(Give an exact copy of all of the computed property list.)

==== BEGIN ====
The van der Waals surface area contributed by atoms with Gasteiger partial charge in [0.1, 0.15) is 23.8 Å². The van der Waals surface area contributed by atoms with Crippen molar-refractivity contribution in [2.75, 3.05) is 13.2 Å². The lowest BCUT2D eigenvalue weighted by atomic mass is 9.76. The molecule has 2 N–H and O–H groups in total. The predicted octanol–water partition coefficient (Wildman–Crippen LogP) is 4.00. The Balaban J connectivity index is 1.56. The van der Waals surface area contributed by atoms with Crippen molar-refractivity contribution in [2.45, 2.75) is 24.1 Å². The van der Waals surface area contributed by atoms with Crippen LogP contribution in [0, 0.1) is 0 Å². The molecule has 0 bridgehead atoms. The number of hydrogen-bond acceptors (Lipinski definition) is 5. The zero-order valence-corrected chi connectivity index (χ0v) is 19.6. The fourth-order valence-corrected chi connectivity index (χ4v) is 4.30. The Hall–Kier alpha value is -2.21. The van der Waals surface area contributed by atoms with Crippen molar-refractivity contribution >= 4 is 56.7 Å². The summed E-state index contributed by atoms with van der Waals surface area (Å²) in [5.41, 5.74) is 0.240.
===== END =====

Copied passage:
The van der Waals surface area contributed by atoms with Gasteiger partial charge in [0.1, 0.15) is 23.8 Å². The van der Waals surface area contributed by atoms with Crippen molar-refractivity contribution in [2.75, 3.05) is 13.2 Å². The lowest BCUT2D eigenvalue weighted by atomic mass is 9.76. The molecule has 2 N–H and O–H groups in total. The predicted octanol–water partition coefficient (Wildman–Crippen LogP) is 4.00. The Balaban J connectivity index is 1.56. The van der Waals surface area contributed by atoms with Crippen molar-refractivity contribution in [2.45, 2.75) is 24.1 Å². The van der Waals surface area contributed by atoms with Crippen LogP contribution in [0, 0.1) is 0 Å². The molecule has 0 bridgehead atoms. The number of hydrogen-bond acceptors (Lipinski definition) is 5. The zero-order valence-corrected chi connectivity index (χ0v) is 19.6. The fourth-order valence-corrected chi connectivity index (χ4v) is 4.30. The Hall–Kier alpha value is -2.21. The van der Waals surface area contributed by atoms with Crippen molar-refractivity contribution >= 4 is 56.7 Å². The summed E-state index contributed by atoms with van der Waals surface area (Å²) in [5.41, 5.74) is 0.240.